The brake-drums on these cars were built up integral with the wheels. This allows the brakes to be inspected and if necessary changed during the course of a race.
The two Maseratis were the six-cylinder ears one of which ran at Monte Carlo, and so do not require further description. The two French cars, the Sefac and the Bugatti were of considerable technical interest. The front wheels of the Sefac are independently suspended, the stub axles being mounted on sliding blocks steadied by long radius rods from the centre of the chassis, the weight of the car being carried on coil springs. Coil springs are also used at the
rear, but the rear axle is of normal construction. The brakes are operated by cable. The engine consists of two blocks of four, mounted side-by-side on a common crank-case. The crank-shafts are geared together, and rotate in the opposite directions, and the drive is taken from the near-side one through the gear-box to the back axle bevels, which of course arc carried at one side of the back axle. At the rear end of the other block of cylinders is the supercharger, which has two rotors, one with five and one with seven vanes, similar to the type used on the old Salmsons. Two carburetters are used
The capacity is 2,750 c.c., there are two cam-shafts for each of the blocks, and the head is of bronze.
Workmen were busy making last-minute adjustments on the 3.8-litre Bugatti when we went to see it, and there was not much time to inspect it. The engine looked almost identical with the ” 3.3’s,” but an enormous ribbed blower similar to those employed on the 4.9-litre cars was used with the carburetters underneath, and a vertical induction pipe leading into a ” semi-downdraught ” induction pipe. An intriguing-looking ribbed oil-cooler sprouted out of the scuttle on the way to the oil tank fitted beside the driver. The chassis was similar in most respects to that used on the 3.3-litre cars, with a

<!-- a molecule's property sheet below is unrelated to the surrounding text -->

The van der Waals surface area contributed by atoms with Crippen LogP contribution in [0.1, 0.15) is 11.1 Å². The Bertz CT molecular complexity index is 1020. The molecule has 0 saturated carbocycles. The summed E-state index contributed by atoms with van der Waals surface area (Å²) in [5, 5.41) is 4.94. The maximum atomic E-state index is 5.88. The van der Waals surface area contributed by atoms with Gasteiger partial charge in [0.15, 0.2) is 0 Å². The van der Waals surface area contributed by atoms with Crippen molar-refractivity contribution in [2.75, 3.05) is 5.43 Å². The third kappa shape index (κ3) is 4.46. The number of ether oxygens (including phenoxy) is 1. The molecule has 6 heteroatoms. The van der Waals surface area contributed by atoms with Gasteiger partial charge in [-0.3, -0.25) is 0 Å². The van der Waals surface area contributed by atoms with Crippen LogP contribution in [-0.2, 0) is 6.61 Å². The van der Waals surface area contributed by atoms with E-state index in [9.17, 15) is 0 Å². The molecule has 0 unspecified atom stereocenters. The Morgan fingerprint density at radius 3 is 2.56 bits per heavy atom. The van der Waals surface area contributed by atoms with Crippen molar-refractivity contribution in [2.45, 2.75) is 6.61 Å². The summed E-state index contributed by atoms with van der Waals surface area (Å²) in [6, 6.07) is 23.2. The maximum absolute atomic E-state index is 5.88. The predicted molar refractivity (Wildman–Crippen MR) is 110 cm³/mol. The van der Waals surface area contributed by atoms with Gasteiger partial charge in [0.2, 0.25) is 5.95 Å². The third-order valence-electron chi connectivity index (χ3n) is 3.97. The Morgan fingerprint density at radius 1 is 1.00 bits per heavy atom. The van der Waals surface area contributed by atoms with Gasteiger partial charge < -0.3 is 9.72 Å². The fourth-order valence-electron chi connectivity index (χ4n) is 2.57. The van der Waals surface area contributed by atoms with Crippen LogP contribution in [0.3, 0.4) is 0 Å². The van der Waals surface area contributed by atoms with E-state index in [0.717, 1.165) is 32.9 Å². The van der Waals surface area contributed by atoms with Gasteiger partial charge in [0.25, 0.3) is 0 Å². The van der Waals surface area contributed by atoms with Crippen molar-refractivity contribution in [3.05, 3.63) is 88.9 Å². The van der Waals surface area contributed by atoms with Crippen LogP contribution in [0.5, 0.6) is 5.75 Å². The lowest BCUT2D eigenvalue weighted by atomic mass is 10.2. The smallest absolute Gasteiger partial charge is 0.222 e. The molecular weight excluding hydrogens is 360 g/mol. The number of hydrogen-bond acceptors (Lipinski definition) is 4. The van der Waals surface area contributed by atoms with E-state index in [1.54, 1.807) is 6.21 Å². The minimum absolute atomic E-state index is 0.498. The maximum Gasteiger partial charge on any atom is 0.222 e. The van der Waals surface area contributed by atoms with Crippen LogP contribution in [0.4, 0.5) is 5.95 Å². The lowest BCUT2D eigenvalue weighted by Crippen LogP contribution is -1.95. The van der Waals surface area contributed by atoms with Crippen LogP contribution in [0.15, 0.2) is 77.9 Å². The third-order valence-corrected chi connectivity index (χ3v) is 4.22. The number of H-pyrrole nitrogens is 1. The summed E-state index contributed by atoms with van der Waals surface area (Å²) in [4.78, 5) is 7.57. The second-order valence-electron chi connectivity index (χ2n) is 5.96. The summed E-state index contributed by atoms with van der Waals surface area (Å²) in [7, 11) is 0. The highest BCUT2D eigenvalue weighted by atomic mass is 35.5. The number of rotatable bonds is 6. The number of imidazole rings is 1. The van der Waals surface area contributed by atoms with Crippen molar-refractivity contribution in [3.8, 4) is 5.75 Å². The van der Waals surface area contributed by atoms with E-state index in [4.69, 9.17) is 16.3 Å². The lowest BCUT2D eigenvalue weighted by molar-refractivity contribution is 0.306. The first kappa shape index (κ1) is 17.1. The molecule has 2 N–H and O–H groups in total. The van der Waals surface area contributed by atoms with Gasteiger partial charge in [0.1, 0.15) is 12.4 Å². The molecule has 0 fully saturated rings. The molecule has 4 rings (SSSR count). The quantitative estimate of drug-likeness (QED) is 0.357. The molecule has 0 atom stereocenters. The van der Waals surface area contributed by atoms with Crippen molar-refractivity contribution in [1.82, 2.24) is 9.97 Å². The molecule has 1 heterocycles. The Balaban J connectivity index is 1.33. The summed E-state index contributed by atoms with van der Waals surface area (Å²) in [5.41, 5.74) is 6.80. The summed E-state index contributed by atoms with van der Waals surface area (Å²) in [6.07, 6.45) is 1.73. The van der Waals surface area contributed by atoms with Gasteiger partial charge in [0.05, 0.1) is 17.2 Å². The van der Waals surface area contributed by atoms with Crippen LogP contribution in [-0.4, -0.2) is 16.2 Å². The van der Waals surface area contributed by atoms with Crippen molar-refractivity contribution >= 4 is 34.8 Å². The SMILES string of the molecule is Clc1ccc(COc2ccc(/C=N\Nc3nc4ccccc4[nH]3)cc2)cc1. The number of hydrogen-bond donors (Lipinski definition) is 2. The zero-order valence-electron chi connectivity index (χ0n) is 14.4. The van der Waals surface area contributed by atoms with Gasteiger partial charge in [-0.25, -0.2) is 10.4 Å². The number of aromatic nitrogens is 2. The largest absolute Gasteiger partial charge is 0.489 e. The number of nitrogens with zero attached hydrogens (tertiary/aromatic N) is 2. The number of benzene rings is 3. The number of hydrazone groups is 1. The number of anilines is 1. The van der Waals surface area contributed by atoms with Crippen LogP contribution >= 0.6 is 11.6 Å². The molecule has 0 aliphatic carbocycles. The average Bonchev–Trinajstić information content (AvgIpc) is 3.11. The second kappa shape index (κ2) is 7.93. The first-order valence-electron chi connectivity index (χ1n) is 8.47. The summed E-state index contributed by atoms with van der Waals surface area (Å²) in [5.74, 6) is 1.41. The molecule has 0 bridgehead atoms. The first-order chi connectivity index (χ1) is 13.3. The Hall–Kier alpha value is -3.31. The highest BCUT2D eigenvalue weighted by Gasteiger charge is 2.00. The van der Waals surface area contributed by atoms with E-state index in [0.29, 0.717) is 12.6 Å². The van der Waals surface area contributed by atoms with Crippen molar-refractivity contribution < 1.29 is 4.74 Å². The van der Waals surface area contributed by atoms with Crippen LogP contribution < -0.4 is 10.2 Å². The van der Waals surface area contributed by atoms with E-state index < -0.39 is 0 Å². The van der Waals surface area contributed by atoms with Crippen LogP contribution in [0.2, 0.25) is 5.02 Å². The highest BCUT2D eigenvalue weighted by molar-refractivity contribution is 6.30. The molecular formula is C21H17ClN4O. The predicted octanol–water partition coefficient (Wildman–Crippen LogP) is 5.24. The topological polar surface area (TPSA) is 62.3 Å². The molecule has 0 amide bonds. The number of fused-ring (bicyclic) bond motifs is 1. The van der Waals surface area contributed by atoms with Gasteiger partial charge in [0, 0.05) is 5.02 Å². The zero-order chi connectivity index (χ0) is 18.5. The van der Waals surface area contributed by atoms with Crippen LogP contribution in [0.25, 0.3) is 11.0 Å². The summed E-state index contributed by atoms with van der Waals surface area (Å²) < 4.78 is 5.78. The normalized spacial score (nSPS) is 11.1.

more upswept front axle and slightly altered front brakes. The radiator had
been increased in size and was fitted with a cowling. The second stage in the Nuvolrzri-Caracciola by a narrow margin in the fifth and sixth
Finally a consultation, and it was decided to pass it, the weight being furnished officially as 750 kilogrammes. The Auto-Unions with the big engines weighed 746 kilogrammes and that of Rosemeyer 748. Lightest of all were the two
Alfa-Romeos which weighed only 733 kilogrammes, practically the same as last year. The Sefac passed through quite comfortably, and so did the Bugatti.
This was of course the ” 3.3 ” which had been used for practising. The 3.8-litre did not turn up until nearly midnight, but the officials were in readiness, and checked it over in the same way as the other cars. Now as to the various cars entered. The Mercedes-Benzes were externally identical
with the cars used this season and last, and are fitted with 3.9-litre engines. The cornpression has, however, been raised and the